In order to mitigate the risks like the ones above, OSHA (The Occupational Safety and Health Administration) and several companies in the chemical industry, along with ISA and other professional groups, embraced the idea of defining risks, not as isolated processing line or tank risks, but as risks associated with process functions as a whole. The way functional safety would be addressed in a plant in order to reduce functional risks was to install a separate, well-designed Safety Instrumented System (SIS).
The SIS represents an additional layer of protection above the first three-layer discussed previously. This layer should provide at least a 10-fold decrease in the risk of the operation. This decrease can be called a risk reduction factor of equal to or greater than 10. So as we have seen many levels of protection are required to reduce the risk of an operation to a tolerable level.
A SIS is comprised of sensors, logic solvers and final control elements for the single purpose of taking the process to a safe state when predetermined conditions are violated. This means SIS is a separate set of devices from the Basic process control system. In order to provide a risk reduction factor greater than 10 times, it cannot be interlinked with the basic process control system and any of the shortcomings of that system. The SIS is designed around individual functions in the plant, called Safety Instrumented Functions, or SIF. The logic solver takes the SIS inputs and determines what the state of the SIS outputs should be for that SIF.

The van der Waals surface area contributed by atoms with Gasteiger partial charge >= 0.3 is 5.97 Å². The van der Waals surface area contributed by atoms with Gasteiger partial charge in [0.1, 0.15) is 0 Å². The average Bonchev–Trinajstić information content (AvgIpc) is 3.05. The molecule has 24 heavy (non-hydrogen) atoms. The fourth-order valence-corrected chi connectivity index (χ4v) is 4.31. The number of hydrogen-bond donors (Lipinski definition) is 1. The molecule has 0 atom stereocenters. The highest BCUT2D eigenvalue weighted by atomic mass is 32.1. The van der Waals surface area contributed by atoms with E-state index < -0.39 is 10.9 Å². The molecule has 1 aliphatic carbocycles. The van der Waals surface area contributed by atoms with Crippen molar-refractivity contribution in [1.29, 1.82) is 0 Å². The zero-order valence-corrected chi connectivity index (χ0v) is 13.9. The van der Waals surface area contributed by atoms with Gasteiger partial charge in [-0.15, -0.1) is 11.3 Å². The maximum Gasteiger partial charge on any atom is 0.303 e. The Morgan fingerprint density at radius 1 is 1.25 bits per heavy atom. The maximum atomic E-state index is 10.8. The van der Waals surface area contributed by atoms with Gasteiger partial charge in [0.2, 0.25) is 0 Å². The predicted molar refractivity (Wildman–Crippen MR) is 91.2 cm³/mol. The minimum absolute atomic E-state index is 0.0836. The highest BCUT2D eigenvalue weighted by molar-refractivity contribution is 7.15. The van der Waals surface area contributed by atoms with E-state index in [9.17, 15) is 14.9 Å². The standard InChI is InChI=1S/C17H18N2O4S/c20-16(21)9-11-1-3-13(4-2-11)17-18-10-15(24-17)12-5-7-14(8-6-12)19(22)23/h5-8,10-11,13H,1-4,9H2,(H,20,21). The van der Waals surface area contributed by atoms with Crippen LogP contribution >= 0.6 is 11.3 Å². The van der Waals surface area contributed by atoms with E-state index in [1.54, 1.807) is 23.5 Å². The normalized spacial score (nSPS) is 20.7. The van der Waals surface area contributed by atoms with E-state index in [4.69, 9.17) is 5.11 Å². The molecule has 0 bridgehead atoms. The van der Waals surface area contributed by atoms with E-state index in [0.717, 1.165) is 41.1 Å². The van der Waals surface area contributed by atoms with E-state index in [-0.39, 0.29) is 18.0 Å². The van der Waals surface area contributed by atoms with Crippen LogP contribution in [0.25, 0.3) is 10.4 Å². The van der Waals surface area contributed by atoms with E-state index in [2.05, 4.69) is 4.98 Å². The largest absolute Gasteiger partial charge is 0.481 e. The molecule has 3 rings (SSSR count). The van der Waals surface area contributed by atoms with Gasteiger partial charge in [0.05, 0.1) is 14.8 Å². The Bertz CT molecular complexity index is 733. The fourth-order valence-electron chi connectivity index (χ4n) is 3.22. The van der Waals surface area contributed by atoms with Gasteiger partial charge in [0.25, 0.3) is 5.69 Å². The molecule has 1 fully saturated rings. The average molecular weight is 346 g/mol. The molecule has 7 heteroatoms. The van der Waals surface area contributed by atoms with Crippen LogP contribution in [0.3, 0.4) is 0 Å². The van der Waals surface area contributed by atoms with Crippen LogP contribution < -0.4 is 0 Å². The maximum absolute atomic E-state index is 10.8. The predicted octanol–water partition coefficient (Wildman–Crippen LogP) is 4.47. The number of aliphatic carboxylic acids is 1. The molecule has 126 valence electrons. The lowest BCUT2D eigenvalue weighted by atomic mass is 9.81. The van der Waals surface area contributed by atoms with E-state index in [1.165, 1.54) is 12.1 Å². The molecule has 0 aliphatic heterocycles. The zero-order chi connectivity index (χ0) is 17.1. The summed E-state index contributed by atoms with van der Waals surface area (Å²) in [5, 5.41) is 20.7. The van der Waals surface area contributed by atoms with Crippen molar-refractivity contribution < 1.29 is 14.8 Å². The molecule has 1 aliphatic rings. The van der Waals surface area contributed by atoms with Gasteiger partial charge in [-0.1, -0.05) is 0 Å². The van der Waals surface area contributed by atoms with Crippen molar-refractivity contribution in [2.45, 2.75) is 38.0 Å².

In designing a SIS, the design team must do a detailed risk analysis, identifying all of the potential risks and deciding which of the risk level require a SIF to be defined. This can be done qualitatively by HAZID/ HAZOP, quantitatively by QRA; by identifying, determining and ranking risk using a risk matrix or detailed estimation.
Even a Safety Instrumented System has a probability to fail. What if one of the components in SIS fail or malfunction when it is required? The probability that a component, whether input, output, or logic solver will fail to cause the SIF to not respond when called upon is called the Probability of Failure on Demand, or PFD. When we design an overall SIS for each SIF, we need to determine the overall PFD for each function that is required. If we determine the PFD should be less than 0,01 or 1,00E-02 then our SIF needs to be designed to a Safety Integrity Level of 2 or SIL 2 and so on as determined in the following table.
Suffice it to say, the higher the SIL, the more reliable the SIF will be. A SIL of 4 is possible but is usually not practical or economically feasible.
IEC-61511/ IEC-61508 Standards prescribe a methodology for developing and documenting the system. Certain design principles should be followed, such as:
- Not allowing on-line changes to a logic solver;
- Requirements for testing the SIF;
- Management of Change process for making any changes to the system once the design has been approved.
In conclusion, the goal of the SIS is to reduce the risk of accident or injury and is only one of many layers of protection that a plant uses to safeguards the process, equipment, personnel and the community. But when implemented correctly, it can provide a very large reduction in the overall risk profile and confidently safeguards your facilities.